Thursday, July 21

Whither PML-N’s grand alliance?

The PML-N’s much-yearned grand alliance seems to be quickly losing its charge since it could not gather much moss though with the word go a bunch of political pundits were seeing the emergence of a force to reckon with giving sleepless nights to the PPP men residing at the Capital Hill.
However, if some analysts believe that the idea has fizzled out, but the party’s bigwigs assert that nothing has been lost as the N-League would be able to get parties and people rally around itself in due course because the party is in dialogue with other leaders, and the idea is being endorsed by the masses, who would be supporting the alliance for the just cause of getting rid of the PPP’s corrupt government.
From day one when PML-N chief Nawaz Sharif announced the formation of the grand alliance, the political observers maintained that as long as anti-PPP elements, including the Muttahida Qaumi Movement and the Jamiat Ulema-e-Islam (F), would not join the alliance, its success could be a distant possibility.
When the MQM was invited to join the alliance, it made it clear that it would not become part of any movement meant for dislodging the government. However, the MQM endorsed the idea to the extent of supporting it though fell short of joining it explicitly, and latter rejoined the PPP government; thus dealing the first blow to the initiative. This is in dire contradiction to Muttahida’s wish of having at least a breathing space in Punjab, which could have been provided by the PML-N since it is holding the provincial fort for long. Also, the N-MQM nexus could have caused a clear division within the PML-N as there is no dearth of the Muttahida haters in the party. It gives rise to a question: Who will speak for the MQM from the League? Observers believe that Shahbaz Sharif could have been instrumental in bringing the Muttahida closer because he could have given certain assurances for allowing some space in the province, and that too in the next general elections.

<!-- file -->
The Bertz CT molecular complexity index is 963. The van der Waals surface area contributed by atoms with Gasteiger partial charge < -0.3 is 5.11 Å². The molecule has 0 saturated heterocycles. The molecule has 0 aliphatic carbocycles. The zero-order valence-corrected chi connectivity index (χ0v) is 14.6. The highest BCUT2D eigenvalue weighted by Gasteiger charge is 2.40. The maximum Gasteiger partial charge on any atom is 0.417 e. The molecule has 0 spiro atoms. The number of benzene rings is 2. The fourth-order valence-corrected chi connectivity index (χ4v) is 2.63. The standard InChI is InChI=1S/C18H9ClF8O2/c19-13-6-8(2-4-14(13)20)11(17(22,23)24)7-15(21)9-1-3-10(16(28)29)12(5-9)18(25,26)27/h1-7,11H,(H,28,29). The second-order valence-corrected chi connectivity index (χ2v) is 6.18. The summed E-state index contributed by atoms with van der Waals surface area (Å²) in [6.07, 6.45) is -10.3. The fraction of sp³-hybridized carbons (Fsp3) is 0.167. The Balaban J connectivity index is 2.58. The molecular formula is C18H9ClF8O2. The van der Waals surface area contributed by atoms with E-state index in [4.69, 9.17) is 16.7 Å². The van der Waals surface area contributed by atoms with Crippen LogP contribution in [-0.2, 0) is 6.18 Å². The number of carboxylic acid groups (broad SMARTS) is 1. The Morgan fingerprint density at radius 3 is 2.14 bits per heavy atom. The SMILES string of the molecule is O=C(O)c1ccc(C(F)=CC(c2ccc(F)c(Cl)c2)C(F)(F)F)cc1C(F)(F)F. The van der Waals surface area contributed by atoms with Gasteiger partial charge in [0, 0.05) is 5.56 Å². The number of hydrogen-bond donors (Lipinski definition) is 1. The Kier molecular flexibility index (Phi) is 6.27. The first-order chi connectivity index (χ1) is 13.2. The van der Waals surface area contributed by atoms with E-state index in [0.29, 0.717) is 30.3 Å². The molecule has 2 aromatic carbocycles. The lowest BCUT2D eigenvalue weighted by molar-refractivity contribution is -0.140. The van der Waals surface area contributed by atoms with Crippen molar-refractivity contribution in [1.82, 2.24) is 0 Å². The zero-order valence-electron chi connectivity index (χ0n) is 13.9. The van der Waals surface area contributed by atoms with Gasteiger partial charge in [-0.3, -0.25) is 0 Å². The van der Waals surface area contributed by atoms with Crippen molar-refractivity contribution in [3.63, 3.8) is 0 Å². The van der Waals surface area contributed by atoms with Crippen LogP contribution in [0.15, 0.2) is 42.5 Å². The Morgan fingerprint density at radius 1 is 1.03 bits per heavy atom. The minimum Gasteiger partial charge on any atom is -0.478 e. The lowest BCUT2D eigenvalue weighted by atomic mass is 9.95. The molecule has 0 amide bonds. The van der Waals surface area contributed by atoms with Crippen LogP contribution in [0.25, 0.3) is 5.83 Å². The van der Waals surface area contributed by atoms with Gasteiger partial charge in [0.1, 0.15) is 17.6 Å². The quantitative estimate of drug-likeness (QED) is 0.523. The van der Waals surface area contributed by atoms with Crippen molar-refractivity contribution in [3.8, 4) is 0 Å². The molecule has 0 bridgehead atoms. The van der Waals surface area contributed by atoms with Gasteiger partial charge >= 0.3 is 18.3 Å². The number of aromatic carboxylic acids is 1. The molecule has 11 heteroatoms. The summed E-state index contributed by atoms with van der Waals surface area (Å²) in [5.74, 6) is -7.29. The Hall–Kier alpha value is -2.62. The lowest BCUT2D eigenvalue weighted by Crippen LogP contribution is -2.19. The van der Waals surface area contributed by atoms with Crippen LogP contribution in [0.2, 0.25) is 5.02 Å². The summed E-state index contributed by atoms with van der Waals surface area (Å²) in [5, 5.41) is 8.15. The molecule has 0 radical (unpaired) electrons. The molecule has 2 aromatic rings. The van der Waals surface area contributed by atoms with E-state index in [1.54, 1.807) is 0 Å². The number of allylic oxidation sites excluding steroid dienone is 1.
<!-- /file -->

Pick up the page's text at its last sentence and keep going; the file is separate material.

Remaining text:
This possibility was seriously hampered when Nawaz Sharif clearly stated that the alliance was not supposed to be an electoral one. Also he reiterated his stringent stance of keeping the Chaudharys of Gujrat out of any possible alliance. “This virtually shut the doors on all the wannabes, who could have joined hands with the N-League considering their prospects in the next polls,” maintained a PML-N leader, who is in favour of ‘playing part in power politics’ instead of being strict adherent of principles.
Also, Maulana Fazl-ur-Rehman is on record for saying that the PML-N was itself a hurdle in the formation of the grand alliance of opposition political parties. He advised the N-League leadership to ‘change its attitude and play the role of a responsible opposition’.
Apparently the Jama’at-e-Islami Pakistan was expected to join the alliance because of their previous track-record of acting as ‘natural allies’, but its Ameer Syed Munawar Hassan was visibly perturbed when the MQM was getting closer to the PML-N. He went to the extent of openly criticising the N-League. Succinctly, these three options of the MQM, JUI-F and JI fade out in a quick succession.
As per party sources, the PML-N has no love lost for Chairman Pakistan Tehreek-e-Insaf Imran Khan, who was on board with the All Parties Democratic Movement prior to the February 2008 polls, but got annoyed with the N-League which contested the last elections after having plans of boycotting earlier. “Plus Khan’s previously stated mantra against the Sharifs is a huge negative for making him part of the alliance,” averred the leader, simultaneously considering little possibility of the cricket legend joining the alliance provided powers-that-be nods so. He negated the assertion that Imran Khan had offered to be part of it provided he was given the chairmanship of the coalition of the opposition parties.
A bigwig of the PML-N hopes that in the coming months, the nationalist and regional elements, including the conservative ones, could become part of the alliance, and talks were underway.
Nevertheless, it is yet to be seen whether the PML-N succeeds in forging ahead with a movement of dislodging the central government prior to the Senate polls in March next or the PPP remains successful in thwarting the possibility of letting its persistently ‘estranged’ allies part ways, and join the N-League.

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